Having ancestors with frequent exposure to stressors can improve a lizard’s immune response to stress, research shows.
The findings suggest family history should be a consideration for predicting or understanding the health implications of stress.
“Prolonged stress typically suppresses immune function within an individual,” says Tracy Langkilde, professor and head of biology at Penn State. “For example, we often think of ourselves as more likely to get a cold when we’re stressed.
“We found that lizards whose ancestors lived in low-stress environments experienced suppressed immune function when we exposed them to prolonged stress, just as you might expect. But for lizards whose ancestors lived in high-stress environments, those animals had more robust immune systems when they were exposed to stress. So the immune response to stress actually is dependent upon the environment experienced by previous generations.”
According to Langkilde, the team conducted its work on fence lizards (Sceloporus undulates), but believes the results may be similar in other animals, perhaps even in humans. Of course, various animals are subjected to different kinds of stressors. In these lizards, she says, stress is often the result of fire ant (Solenopsis invicta) attacks. Fire ants are an invasive species that occurs in the southeastern United States and is spreading northward and westward.
“Fire ants can sting and envenomate lizards, which is stressful and potentially fatal for lizards,” adds Gail McCormick, a graduate student in Langkilde’s lab at the time of the research. “These attacks break lizards’ skin, leaving them vulnerable to infection, so it’s probably a bad idea to suppress immune function in response to stress when the predominate stressor, the fire ants, already induce an immune response through wounding. It turns out that lizards whose ancestors are from areas with fire ants have an improved immune response to stress, which may help to ensure their survival.”
To investigate the immune consequences of stress on animals with different heritages, the team captured pregnant females from the wild from two different kinds of environments—one that fire ants had invaded 60-to-70 years prior, or the equivalent of 30-to-40 lizard generations, and one that fire ants had not yet invaded.
The researchers raised the offspring of the captured females in high- and low-stress environments until they were adults. They created high-stress conditions by either exposing the lizards to fire ants or by dosing them every week with the stress-relevant hormone corticosterone dissolved in oil.
“This concoction soaks into lizards’ skin like lotion, causing a spike in their blood corticosterone levels that mimics their physiological reaction to being chased or attacked by fire ants,” says Langkilde.
Once the lizards reached adulthood—approximately one year old—the scientists assessed the animals’ immune function by measuring the ability of their blood plasma to hold a foreign protein in suspension.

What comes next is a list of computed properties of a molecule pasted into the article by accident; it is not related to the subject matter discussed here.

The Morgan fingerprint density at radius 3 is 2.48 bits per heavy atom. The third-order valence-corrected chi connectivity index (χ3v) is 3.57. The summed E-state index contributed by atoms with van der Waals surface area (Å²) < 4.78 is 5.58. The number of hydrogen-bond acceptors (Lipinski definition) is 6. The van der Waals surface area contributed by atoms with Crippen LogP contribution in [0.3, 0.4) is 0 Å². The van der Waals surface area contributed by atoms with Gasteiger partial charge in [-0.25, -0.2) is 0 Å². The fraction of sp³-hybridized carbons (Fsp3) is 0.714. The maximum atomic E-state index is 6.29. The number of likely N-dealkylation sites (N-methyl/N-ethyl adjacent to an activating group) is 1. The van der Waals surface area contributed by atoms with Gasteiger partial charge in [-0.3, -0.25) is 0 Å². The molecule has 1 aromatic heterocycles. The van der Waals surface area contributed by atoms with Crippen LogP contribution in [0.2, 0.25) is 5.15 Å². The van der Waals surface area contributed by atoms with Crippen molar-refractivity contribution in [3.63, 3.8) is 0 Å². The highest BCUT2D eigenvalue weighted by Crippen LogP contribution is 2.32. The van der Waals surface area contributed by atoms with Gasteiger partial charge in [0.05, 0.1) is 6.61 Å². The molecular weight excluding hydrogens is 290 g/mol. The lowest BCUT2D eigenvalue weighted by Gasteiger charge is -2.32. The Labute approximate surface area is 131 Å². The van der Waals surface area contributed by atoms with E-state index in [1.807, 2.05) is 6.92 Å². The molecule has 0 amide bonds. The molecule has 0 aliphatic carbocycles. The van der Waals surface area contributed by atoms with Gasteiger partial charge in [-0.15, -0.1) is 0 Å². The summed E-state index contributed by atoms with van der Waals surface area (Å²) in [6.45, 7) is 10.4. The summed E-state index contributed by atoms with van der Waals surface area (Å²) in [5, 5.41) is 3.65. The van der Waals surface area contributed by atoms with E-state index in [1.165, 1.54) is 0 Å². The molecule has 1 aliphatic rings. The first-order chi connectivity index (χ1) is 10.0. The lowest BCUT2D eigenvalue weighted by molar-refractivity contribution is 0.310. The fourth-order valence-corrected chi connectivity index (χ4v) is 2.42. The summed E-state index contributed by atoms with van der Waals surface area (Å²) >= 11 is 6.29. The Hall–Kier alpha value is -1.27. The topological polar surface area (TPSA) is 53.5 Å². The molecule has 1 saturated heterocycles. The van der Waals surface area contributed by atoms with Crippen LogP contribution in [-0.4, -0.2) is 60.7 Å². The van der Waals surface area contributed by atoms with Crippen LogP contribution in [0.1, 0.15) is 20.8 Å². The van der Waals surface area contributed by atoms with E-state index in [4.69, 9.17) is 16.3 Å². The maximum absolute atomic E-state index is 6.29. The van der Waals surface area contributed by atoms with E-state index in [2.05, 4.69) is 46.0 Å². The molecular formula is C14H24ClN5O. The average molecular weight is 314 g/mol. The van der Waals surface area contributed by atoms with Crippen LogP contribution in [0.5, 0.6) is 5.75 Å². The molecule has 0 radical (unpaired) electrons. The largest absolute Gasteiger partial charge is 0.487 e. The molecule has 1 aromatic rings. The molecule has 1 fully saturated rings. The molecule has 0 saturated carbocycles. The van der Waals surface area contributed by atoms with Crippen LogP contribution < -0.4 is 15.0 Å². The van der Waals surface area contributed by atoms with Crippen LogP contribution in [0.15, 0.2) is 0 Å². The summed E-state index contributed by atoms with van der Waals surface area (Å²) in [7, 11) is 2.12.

“We found that offspring of lizards from high-stress environments had suppressed immune function while offspring of lizards from low-stress environments had enhanced immune function when they were exposed to stress relevant hormones during their own lifetime,” says McCormick. “This change is likely adaptive, as an enhanced immune response in the face of stress should also enhance survival in the presence of frequent attack by fire ants.”
“This work poses several interesting questions,” says Langkilde. “In a stressful situation, animals often divert energy towards critical functions, like escaping a predator, and away from less immediately critical functions, like immune function, growth, or reproduction. This is beneficial in the short term, but can be costly if stress is prolonged.
“If lizards from sites invaded by fire ants are not suffering from a compromised immune system, what are they trading off? Do they suffer lower growth or suppressed reproduction, instead, when exposed to high-stress environments? These are some of the questions we plan to investigate.”
McCormick notes that understanding how species respond to stress can help in their management.
“In this changing world, animals may experience stressful situations more often, in some cases due to new kinds of stressors such as interactions with humans or invasive species,” she says. “It’s imperative that we understand how species respond to stress, and if this response varies across populations, in order to better allocate resources to mitigate any negative effects.”
A paper describing these results appears in the Journal of Experimental Biology. The National Science Foundation supported the research.
Source: Penn State